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December 20, 2016
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January 12, 2006
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April 28, 1952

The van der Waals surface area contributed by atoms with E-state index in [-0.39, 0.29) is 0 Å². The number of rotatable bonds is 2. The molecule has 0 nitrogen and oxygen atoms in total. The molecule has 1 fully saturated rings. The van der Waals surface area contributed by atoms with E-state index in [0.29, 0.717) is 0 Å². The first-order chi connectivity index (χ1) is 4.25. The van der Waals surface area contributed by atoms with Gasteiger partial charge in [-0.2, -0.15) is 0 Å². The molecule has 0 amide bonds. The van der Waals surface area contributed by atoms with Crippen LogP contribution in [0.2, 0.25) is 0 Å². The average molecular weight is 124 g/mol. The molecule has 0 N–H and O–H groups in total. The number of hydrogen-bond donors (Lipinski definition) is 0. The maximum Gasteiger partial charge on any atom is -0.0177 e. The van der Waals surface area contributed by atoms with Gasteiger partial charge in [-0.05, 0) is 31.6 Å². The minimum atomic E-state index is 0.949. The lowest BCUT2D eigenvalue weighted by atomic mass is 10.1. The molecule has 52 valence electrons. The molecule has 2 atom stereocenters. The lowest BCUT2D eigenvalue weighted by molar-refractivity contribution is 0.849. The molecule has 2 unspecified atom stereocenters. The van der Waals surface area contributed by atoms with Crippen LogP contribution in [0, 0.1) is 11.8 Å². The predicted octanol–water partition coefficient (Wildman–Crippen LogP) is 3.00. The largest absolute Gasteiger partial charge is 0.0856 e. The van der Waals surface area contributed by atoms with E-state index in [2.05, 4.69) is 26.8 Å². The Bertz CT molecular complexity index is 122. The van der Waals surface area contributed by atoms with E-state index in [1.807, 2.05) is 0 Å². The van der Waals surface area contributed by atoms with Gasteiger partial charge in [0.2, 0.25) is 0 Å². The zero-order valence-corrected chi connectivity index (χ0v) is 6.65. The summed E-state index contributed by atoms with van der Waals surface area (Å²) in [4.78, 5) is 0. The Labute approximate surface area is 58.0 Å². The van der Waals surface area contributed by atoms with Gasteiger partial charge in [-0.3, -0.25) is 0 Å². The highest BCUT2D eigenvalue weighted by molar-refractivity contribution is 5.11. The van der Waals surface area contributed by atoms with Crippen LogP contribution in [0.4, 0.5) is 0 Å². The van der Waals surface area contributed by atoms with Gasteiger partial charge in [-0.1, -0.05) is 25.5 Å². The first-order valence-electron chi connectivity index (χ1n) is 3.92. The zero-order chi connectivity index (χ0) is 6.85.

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Approved For Release 2006/11/07: CIA-RDP91T01172R000300300009-4 as ?.,. M, 414 28 April 1952 OCI No. 5888 Copy No. 5 3 INTELLIGENCE MEMORANDUM I Isciment No, u U De.~~SS ~ sari, A art .. 6H 70.2 tJa.e: Office of Current Intelligence CENTRAL INTELLIGENCE AGENCY Approved For Release 2006/11/07: CIA-R 'r01172R000300300009-4 Approved For Release 2006/11/07: CIA-RDP91TO1172R000300300009-4 SUBJECT: Increased instability in Latin America The increased instability of several of the twenty Latin American governments during the past few months has resulted primarily frot in- flation and other economic and financial difficulties, from internal polit- ical tensions, from Argentine proselytizing, and, to a lesser extent, from Communism and anti=Americanism. During the past seven weeks there have been two violent changes of government, in Bolivia and Cuba, and the possibilities for other revolu- tions are increasing in Chile, Colombia, Ecuador, Panama, Paraguay and Venezuela. There follows a roundup of the internal situation in the principal Latin American nations, including those mentioned above- ARGENTINA. Peron's strict security controls since last September have prevented the organization of a revolutionary movement, but the govern- ment is ctremely worried about continued plotting, dissension among labor leaders, and labor unrest resulting from the critical economic situation. Argentina's intensified propaganda and labor activities have increased anti-US feeling, developed obstacles to hemisphere unity, and created dif- ficulties among labor in other Latin American countries. The increased proficiency of these activities has resulted in the establishment of a ' third-position Latin American Committee for Syndical Unity and increased Argentine influence among some important labor leaders, especially in Chile, Peru, Colombia, Bolivia and Panama. In Panama the Argentine Labor Attache was able to organize a pro-Argentine political group, and in several other countries pro-Argentine cultural spcieties have been esta- blished, Since most countries in the area have been traditionally suspicious of Argentina's motives, the latter's propaganda technique emphasizes the protection of Latin American interests, such as a just price'for raw materials, and capitalizes on nationalism and dissension within various trade unions. Approved For Release 2006/11/07: CIA-RDP91T01172R000300300009-4 Approved For Release 2006/11/07: CIA-RDP91TO1172R000300300009-4 NW I 14W BOLIVIA. The struggle for dominance between various factions of the Nationalist Revolutionary Movement could result in further violence. The strongest factions are President Paz Estenssoro's relatively moderate group and the extreme nationalists headed by Juan Lechin, Minister of Mines and Petroleum and an important labor leader. Lechin, who is pro- Argentine, has urged the miners to retain arms,twhich he would probably not hesitate to use to threaten or displace Paz Estenssoro. Peru and Chile are alarmed about possible Argentine and Communist the revolt and by current agitation in Bolivia. They fear that any new disorders in Bolivia might eventually spread. BRAZIL. Brazil is relatively stable. President Vargas' tenure pos- sibly could be threatened by a continuing division within the armed forces and by an increase in the current dissatisfaction of certain high-ranking army officers with his policies on Communism, economics and foreign affairs. CHILE. The political situation is unstable, and the country is ex- periencing economic and financial difficulties. A presidential election scheduled for September has precipitated increasingly vocal opposition to the weak government, and given rise to anti-US expressions. The most: popular presidential candidate today appears to be ex-dictator Ibanez del Campo, who is pro-Peron and who may attempt a coup if he loses. The Communist Party, outlawed in 1948, is now an active, relatively overt organization with 40,000 to 50,000 members. Penetration of organized labor is significant., and the government is reluctant to crack down. The vote potential of the Communists, who with important Socialist groups are backing a "popular front" candidate, is sought by most parties. Management-labor-government relations at the large US-operated copper mines which supply about 55 percent of United Stater copper imports, are at a low ebb. The copper workers of Anaconda's two large mines started a strike on 25 April. In view of extreme nationalist pre-election state- ments, the goveinment's insecure position, and its declared interest in raising the price of copper sold to the United States, it is uncertain in what quantity and at what prices copper will be available to the US during the rest of 1952. CUBA. General Batista's apparently secure position has the opposi- tion, much of it perhaps only vocal, of the majority of students, the Communists, some embittered army officers and others who did not benfit directly from the coup. Approved For Release 2006/11/07: CIA-RDP91T01172R000300300009-4 Approved For Release 2006/11/07: CIA-RDP91T01172R000300300009-4 1%W 140 COLOMBIA. Increased guerrilla activity throughout much of the country, along with a sharp division within the controlling Conservative Party, has forced the administration to rely heavily on the army. However, ,growing army dissatisfaction over the government's inept handling of the guerrilla problem has increased the possibility of a coup and a military dictator- ship. The Communists have played little part in the guerrilla disturb- ances. The government, meanwhile, is trying to reconcile the opposing factions, and possibly may have some success, ECUADft. The possibility of coup and counter-coup, always present, has been increasing with the approach of the 1 June presidential election. Earlier prospects for a "relatively normal" election have been upset by the unexpected candidacy of the twice-deposed rightist demagogue Velasco Tharra and by the withdrawal of the left-wing coalition candidate,, Salazar Gomez. The contest is now chaotic enough to encourage a bid for power from either the opportunistic Defense Minister, Diaz Granados, or the neo$fascist Mayor of Guayaquil, Guevara Moreno. Should President Plaza succeed in conducting an election despite these threats, a victory of a right-wing candidate might set the stage for a liberal revolt. GUATEMALA. Guatemala is at present under a greater degree of Com- munist inluence than any other Latin American country. A small hard core of Communists has exerted influence out of all proportion-to its size. Recently., however, there has been a growing anti-Communist movement which now extends to two of the xajor labor unions. Even if Communist influence should be drastically reduced, it is unlikely that there would be any diminution in the manifestations of nationalism and the campaign of harass- ment against US companies operating in the country. MEXICO. Until the 6 July elections., domestic political frictions may cause outbreaks of violence. These are not likely., however, to affect either the government's stability or United States interests. PANAMA. Current instability centers around the 11 May presidential election. The two chief candidates are former police chief Jose Remon and his cousin Roberto Chiari. Remon's supporters say that he will be Panama's next president, by fraud or force if necessary. Certain sup- porters of Chiari, however, assert that they will oppose a Remon victory by force. Ex-President Arnulfo Arias, who is aligned with neither side, probably holds the balance of voting strength. Approved For Release 2006/11/07: CIA-RDP91T01172R000300300009-4 Approved For Release 2006/11/07: CIA-RDP91TO1172R000300300009-4 Although Chiari's forces and, to a lesser extent, Remon's have both attacked US policies in the Canal Zone, neither candidate is basically anti-US. Panamanian Communists are more antagonistic to Remora than to Chiari, but have actively campaigned for neither candidate,'and in any case control few votes, The Argentine Labor Attache has reportedly cam- paigned with some success for Remon, PARAGUAY, The current situation now appears more favorable to re- volutionary attempts than a year ago. Tension can be expected to increase with political machinations in anticipation of the 1953 prepidential election. Maladministration, corruption, the high cost of living and food shortages have caused growing discontent, even, reportedly, in the higher army echelons, URUGUAY. A traditionally stable country, Uruguay is faced with serious economic and financial difficulties, and reportedly there is deep dis- sension in the newly-organized government. VENEZUELA. Prospects for trouble have remained at a fairly high level since the Constituent Assembly election campaign started last summer and it became clear that the governing junta intended to rig the results,. The chief threat to stability is the outlawed, leftist Democratic Action Party, whose exiled leaders have been plotting to regain power since they were overthrown in 1948. Capabilities of the Democratic Action have probably been reduced somewhat by the Cuban coup, which has made Havana unavailable as a base of operations, and by the fact that the army is apparently still united behind the Junta. Harassing ac-ativities and continued plotting, if not an actual revolt, can be expected, Approved For Release 2006/11/07: CIA-RDP91TO1172R000300300009-4